Id. at 496. The Court of Appeals considered the evidence cited by Plaintiffs in support of their generics-only market definition and reviewed the Plaintiffs' evidence of Coumadin and Barr pricing, inelastic demand (i.e., consumer unwillingness to purchase generic warfarin sodium), different distribution chains, industry recognition and supply substitution. Id. at 496-99. After reviewing that evidence, it concluded: "We therefore hold that the relevant market for our purposes is the market for generic warfarin sodium tablets." Id. at 500. The Court of Appeals proceeded to review the other elements of the Section 2 claims regarding warfarin sodium tablets and concluded that there is a question of material fact regarding Barr's monopoly power, id. at 501, and the willful acquisition or maintenance of monopoly power, id. at 504-05. It then remanded the case as follows:
Accordingly, for the foregoing reasons, we (1) reverse the grant of summary judgment dismissing all plaintiffs' claims brought pursuant to the Sherman Act §§ 1 and 2; (2) affirm the dismissal of the Clayton Act claim; and (3) reverse the ruling that plaintiff Apothecon lacks standing to sue. The case is remanded to the district court for further proceedings consistent with this opinion.
Id. at 514.

  The Defendants filed a motion for clarification or, in the alternative, petition for partial rehearing to clarify what the Court of Appeals intended with its "hold[ing] that the relevant market for our purposes is the market for generic warfarin sodium tablets." Id. at 500. Defendants asked the Court of Appeals to clarify its decision because:

While the posture of the case, the evidence before the Court, and the Opinion itself strongly suggest that the definition of the relevant market is reserved for trial, it is unclear whether this Court meant to (1) remand this case for trial on the issue of market definition or (2) rule as a matter of law that the relevant market is limited to generic warfarin sodium tablets and does not include the brand, Coumadin.
The Court of Appeals denied the Defendants' motion without explanation or opinion on December 16, 2004.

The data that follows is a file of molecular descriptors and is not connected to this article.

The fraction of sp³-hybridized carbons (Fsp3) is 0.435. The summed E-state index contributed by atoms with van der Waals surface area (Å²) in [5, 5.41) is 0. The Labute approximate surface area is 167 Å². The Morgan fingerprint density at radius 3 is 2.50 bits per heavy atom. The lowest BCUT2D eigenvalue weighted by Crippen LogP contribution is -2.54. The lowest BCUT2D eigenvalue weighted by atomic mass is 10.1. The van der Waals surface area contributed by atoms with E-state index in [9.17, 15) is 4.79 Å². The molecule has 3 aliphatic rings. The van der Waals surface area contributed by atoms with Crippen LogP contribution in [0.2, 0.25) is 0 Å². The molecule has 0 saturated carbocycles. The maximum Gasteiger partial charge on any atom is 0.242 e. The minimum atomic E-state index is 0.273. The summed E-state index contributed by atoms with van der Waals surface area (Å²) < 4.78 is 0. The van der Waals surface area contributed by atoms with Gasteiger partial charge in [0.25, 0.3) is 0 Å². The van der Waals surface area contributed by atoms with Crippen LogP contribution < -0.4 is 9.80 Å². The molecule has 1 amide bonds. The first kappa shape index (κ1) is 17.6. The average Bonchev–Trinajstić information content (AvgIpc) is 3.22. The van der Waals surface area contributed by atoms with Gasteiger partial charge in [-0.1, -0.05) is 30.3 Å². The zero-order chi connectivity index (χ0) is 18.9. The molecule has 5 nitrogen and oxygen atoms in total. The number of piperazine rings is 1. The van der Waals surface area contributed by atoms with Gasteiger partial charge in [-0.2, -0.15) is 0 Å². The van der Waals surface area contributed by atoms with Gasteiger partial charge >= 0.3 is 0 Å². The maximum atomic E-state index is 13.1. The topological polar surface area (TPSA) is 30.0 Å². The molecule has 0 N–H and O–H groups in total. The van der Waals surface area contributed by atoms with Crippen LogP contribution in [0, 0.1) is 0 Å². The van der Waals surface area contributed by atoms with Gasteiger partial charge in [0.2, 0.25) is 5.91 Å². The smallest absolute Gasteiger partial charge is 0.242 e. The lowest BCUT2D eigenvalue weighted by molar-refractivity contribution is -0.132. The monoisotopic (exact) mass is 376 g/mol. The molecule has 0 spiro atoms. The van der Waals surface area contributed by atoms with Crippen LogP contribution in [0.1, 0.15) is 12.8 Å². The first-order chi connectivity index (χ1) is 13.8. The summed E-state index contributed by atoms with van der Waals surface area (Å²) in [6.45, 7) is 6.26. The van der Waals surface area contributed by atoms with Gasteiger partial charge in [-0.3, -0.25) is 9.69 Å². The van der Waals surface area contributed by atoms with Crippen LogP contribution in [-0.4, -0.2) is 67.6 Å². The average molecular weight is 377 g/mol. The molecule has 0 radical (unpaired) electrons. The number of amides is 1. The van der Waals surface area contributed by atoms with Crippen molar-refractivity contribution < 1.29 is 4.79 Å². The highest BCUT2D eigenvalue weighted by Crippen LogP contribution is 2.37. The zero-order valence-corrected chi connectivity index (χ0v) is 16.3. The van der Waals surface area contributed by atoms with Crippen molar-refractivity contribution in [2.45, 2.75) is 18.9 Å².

On August 9, 2005, these cases were transferred to this Court. At a conference on August 23, the Court advised the parties that the Defendants' motion to determine the scope of the remand was granted, that the issue of the market definition would be submitted to a jury, and set a schedule for the completion of discovery and a trial date of June 12, 2006. This Opinion explains in greater detail the reasons for that ruling on the Defendants' motions.


  The Scope Of The Remand

  It is an unaccustomed task for the district court to determine the scope of the remand. The guide for the performance of this delicate task is the doctrine known as the mandate rule, which dictates a careful examination of both the remand order itself and the "broader spirit" of the remand. The Second Circuit has described the mandate rule as follows:

The mandate rule compels compliance on remand with the dictates of the superior court and forecloses relitigation of issues expressly or impliedly decided by the appellate court. Likewise, where an issue was ripe for review at the time of an initial appeal but was nonetheless foregone, the mandate rule generally prohibits the district court from reopening the issue on remand unless the mandate can reasonably be understood as permitting it to do so.
To determine whether an issue remains open for reconsideration on remand, the trial court should look to both the specific dictates of the remand order as well as the broader spirit of the mandate.
United States v. Ben Zvi, 242 F.3d 89, 95 (2d Cir. 2001) (citation omitted) (emphasis in original). See also Landell v. Sorrell, 382 F.3d 91, 136 n. 25 (2d Cir. 2004). The task before the Court of Appeals was the propriety of the grant of summary judgment, construing all facts in favor of the Plaintiffs. Given the procedural posture of the appeal, by necessity, the Court of Appeals decided only the question of whether the facts supported summary judgment for the Defendants. According to the Court of Appeals, they did not. The remand therefore must be read to include fact-finding as to the market definition. Any other conclusion would constitute a grant of summary judgment in the Plaintiffs' favor by the Court of Appeals on a hotly contested issue. Since Plaintiffs never sought summary judgment on this or any aspect of their claims, such a result would be at odds with the standards customarily applied on appeal and specifically enunciated in the October 18 Opinion.